[Devil’s Backbone hike with the dogs. Photo: Sharlee H] Colorado is a spectacular place for hikers, and it’s even more fun when you take your furry friend along on the hike. Most visitors hike the trails during the summer after the spring snows have melted.
Thunderstorms are frequent in Colorado, especially in the afternoon, so hiking early in the day is a good suggestion. Make sure to head back if a storm is approaching. Always bring a leash and keep your it attached in designated areas.
Hiking With Dogs in Colorado
Hikers in Colorado commonly bring their four legged companions with them, as a result, most trails permit dogs on-leash. The standard leash length is 6 feet at a place like a state park. Whether you’re heading into the backcountry or trekking in a state park, these dog hiking tips are good to know:
Tips to Follow
- Make sure your dog is up-to-date on vaccinations and has a clean bill of health. You may want to have your dog microchipped. If your dog has problems with arthritis or mobility, Turmeric dog treats can help with pain from arthritis and inflammation and are an excellent supplement for your dog’s immune system. Pack some tasty treats for your dog to enjoy on the trail.
- Bring snacks and plenty of water for you and your dog. Collapsible bowls for food and water are ideal for hiking, and you can keep them in your backpack. If you’re going on a day-long or overnight hike, make sure you have sufficient food.
- Your dog should be wearing a collar with identification on it and always carry a leash. Know what the leash laws are in the area you’ll be hiking. If dogs are allowed off-leash, make sure your dog responds to voice commands. You can clip the leash to your belt loop if you want to be hands-free while hiking.
- Always carry a first aid kit when you’re hiking. You can buy a kit that’s pet specific, and you should always take a kit for yourself. If you are hiking over rocky terrain, you can apply paw wax to your dog’s paws to protect them from being cut or scratched.
- Carry a scoop and disposable bags for when your dog takes a potty break. If you don’t carry the necessary items to clean up after your dog, a garden spade will do the trick. Just dig a hole and dispose of everything off the trail.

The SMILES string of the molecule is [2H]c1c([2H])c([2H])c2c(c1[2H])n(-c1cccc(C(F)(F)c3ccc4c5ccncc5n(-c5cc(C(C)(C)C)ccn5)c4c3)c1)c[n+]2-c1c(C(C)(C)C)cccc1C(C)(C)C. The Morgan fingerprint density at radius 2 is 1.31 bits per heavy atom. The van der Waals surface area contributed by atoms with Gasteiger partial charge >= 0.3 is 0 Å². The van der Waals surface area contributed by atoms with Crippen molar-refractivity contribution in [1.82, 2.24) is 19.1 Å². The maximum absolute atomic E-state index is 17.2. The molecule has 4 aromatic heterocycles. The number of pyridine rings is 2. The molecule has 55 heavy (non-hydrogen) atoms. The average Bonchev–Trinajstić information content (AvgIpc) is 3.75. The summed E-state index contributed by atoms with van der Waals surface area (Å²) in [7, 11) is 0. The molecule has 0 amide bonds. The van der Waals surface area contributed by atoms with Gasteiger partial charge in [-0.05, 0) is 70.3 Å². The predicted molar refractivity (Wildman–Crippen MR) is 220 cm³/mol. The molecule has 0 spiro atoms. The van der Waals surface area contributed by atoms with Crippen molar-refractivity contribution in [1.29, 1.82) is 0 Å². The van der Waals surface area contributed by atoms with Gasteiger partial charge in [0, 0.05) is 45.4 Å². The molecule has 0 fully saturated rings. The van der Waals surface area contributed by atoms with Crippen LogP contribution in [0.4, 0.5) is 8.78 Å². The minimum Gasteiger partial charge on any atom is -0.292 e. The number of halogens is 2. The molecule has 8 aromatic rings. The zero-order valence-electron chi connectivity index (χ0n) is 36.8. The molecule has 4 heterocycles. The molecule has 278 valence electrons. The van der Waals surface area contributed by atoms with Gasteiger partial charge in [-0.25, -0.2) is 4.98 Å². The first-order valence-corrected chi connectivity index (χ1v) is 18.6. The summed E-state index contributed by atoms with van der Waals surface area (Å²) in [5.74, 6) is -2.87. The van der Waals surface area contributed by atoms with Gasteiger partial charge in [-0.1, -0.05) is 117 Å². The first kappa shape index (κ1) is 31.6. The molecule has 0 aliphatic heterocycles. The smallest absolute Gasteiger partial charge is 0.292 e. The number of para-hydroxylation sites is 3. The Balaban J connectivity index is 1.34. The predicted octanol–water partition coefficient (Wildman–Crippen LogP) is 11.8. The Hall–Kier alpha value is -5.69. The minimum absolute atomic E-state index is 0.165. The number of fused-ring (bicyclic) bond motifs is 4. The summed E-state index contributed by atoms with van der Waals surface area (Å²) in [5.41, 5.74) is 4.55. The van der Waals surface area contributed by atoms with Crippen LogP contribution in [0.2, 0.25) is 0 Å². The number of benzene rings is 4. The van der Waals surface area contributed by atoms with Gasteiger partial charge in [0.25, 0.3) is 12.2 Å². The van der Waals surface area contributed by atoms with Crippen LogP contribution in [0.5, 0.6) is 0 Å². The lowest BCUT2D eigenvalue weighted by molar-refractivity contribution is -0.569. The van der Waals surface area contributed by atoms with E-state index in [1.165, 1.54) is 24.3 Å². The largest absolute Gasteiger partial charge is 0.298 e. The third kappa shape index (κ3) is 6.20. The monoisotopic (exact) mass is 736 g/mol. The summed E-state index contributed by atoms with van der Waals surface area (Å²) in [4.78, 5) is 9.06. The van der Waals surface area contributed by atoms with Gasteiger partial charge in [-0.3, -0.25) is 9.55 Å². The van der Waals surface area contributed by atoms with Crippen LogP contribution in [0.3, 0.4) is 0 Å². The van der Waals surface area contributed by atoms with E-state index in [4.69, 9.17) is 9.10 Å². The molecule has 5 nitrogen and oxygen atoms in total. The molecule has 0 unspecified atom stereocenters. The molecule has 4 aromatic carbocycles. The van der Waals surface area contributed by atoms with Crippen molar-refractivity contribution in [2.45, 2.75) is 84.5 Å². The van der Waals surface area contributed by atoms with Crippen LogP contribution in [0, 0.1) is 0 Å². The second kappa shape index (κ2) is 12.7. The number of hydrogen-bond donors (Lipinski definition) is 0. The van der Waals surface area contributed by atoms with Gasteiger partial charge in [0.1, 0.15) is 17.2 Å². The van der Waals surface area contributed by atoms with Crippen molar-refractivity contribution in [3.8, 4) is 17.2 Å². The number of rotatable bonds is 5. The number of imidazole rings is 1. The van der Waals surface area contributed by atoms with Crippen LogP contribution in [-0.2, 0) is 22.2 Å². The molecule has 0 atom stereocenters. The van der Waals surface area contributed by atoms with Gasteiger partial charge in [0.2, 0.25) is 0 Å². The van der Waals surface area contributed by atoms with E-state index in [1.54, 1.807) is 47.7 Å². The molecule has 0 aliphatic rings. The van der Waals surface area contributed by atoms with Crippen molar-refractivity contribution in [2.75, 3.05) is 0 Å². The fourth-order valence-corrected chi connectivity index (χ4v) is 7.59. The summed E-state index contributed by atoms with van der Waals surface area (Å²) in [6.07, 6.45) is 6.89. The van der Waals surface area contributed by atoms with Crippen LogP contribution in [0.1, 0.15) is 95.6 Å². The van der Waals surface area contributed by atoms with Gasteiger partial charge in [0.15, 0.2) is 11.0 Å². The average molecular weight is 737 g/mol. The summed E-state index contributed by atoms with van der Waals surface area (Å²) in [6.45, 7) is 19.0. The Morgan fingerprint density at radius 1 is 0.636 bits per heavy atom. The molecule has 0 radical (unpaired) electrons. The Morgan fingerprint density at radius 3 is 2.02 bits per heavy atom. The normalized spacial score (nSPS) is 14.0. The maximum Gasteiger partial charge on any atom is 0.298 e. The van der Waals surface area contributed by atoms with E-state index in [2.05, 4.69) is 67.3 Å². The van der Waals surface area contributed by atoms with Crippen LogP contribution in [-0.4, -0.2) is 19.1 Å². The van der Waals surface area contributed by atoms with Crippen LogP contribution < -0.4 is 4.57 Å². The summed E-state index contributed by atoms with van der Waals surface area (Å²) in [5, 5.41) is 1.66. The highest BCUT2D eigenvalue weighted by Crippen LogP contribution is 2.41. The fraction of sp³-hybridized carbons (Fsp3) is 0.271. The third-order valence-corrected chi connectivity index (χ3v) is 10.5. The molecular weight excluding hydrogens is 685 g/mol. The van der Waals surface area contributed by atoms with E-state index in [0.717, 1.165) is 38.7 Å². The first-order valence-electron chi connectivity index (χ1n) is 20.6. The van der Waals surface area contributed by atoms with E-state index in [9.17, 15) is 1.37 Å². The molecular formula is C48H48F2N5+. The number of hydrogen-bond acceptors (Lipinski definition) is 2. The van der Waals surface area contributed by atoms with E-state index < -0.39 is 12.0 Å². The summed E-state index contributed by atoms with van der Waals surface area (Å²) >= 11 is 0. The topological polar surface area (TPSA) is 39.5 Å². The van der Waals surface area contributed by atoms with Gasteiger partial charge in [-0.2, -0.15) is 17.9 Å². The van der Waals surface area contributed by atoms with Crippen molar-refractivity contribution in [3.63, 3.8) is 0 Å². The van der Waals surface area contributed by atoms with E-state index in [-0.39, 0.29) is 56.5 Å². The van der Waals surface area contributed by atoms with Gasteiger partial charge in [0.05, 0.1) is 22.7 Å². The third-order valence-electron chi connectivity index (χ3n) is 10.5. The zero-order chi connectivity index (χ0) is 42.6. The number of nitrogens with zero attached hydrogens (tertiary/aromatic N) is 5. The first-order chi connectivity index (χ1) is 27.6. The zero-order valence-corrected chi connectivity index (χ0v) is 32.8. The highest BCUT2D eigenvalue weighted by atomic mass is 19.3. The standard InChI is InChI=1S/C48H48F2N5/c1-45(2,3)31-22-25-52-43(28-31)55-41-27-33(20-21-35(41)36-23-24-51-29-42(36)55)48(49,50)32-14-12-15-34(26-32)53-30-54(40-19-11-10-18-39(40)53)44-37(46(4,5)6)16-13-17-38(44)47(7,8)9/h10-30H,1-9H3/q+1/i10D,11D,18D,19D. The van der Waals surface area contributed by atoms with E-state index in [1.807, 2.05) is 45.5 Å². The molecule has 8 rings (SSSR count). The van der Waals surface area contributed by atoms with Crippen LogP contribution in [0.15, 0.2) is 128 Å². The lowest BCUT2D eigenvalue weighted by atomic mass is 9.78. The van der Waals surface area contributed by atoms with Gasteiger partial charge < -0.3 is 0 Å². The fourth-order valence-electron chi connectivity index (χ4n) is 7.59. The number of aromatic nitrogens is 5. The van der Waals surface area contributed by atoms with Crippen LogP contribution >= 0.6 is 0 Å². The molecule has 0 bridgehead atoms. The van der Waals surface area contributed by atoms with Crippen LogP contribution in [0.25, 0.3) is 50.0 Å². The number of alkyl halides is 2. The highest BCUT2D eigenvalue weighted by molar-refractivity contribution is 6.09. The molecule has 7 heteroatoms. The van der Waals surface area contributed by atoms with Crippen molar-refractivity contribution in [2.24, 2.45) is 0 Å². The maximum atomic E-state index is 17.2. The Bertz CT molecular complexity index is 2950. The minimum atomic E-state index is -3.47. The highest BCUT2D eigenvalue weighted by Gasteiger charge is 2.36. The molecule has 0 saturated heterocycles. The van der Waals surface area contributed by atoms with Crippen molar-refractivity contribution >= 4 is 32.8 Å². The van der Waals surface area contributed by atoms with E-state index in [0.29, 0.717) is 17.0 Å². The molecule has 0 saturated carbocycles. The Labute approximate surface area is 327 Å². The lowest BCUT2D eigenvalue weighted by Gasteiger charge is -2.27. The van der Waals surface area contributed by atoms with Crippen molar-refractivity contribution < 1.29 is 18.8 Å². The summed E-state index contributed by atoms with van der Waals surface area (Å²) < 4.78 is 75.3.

- A coat or jacket for your dog is a good idea if the weather could get cold or rainy. For overnight hikes, get your dog accustomed to the tent before you leave. A small mattress made of foam and a blanket will keep your dog comfortable overnight. Dog booties or extra socks can protect your dog’s paws.
- Be alert for wildlife. By keeping your dog(s) on leash, you’ll avoid your pet chasing a wildlife area. Snakes are also a big concern, especially in the Front Range and plains area where the elevations are lower. Poison from certain snakes, like rattlensnakes, can kill dogs in little time, so awareness is best prevention. It’s important to know how to cope with a snakebite.
What To Do In An Emergency
Since you won’t have access to your veterinarian on the hike, take your cell phone and make sure you have their number or the number of the nearest animal hospital or clinic. Look through materials that have instructions on how to do emergency first aid if you have to. Always makes sure someone knows where you’re headed.
A cooling collar can help to get your dog’s body temperature back to a reasonable level if he starts to get overheated. Be careful of the surface you’re walking on, black pavement and sand gets very hot on the paws.
Top Colorado Dog Friendly Hiking Spots
Here are some of the top, dog-friendly trails to hike in Colorado.
- Beaver Brook Trail, Golden- A peaceful hike on the south rim of Clear Creek Canyon. The trail is not far from Denver, but far enough away that it is never crowded even on weekends.
- Boulder Reservoir, Boulder- Dogs are permitted off leash on the north shore free area. This area park includes swimming areas, fishing, and wildlife viewing.
- Chihuahua Gulch and Lake Trail, Dillon- This 6.1 trail in the White River National Forest is the perfect hike for even the biggest of dogs. The trail tends to be steep at times so make sure you are prepared to push yourself.
- Dunraven Trail, Drake- This hike is located on Roosevelt National Forest and stretches 5.5 miles. You will find streams along side the trail, which is perfect for your pooch to splash in on a hot day.
- Frazer Meadow Trail, Golden- This park offers 12 trails ranging from easy to difficult hikes. It is located in Golden State Canyon Park where you will be able to see historic structures.
- Garden of the Gods, Colorado Springs- A register national natural landmark where you can see Colorado’s famous red rock formations. Admissions is free and your pooch is welcome to join you as long as you bring a leash.
- Royal Arch, Boulder- This difficult hike is 3.2 miles that should take you around 4 hours to complete. The trail will provide you with great views of the Flatirons!
- Waterdog Lakes Trail, Salida- This hike is located in San Isabel National Forest and is 3.6 miles long. You will reach lakes after hiking through an evergreen forest where dogs can run leash free.
Following these tips can help you, and your dog enjoy your time out on the trails in Colorado.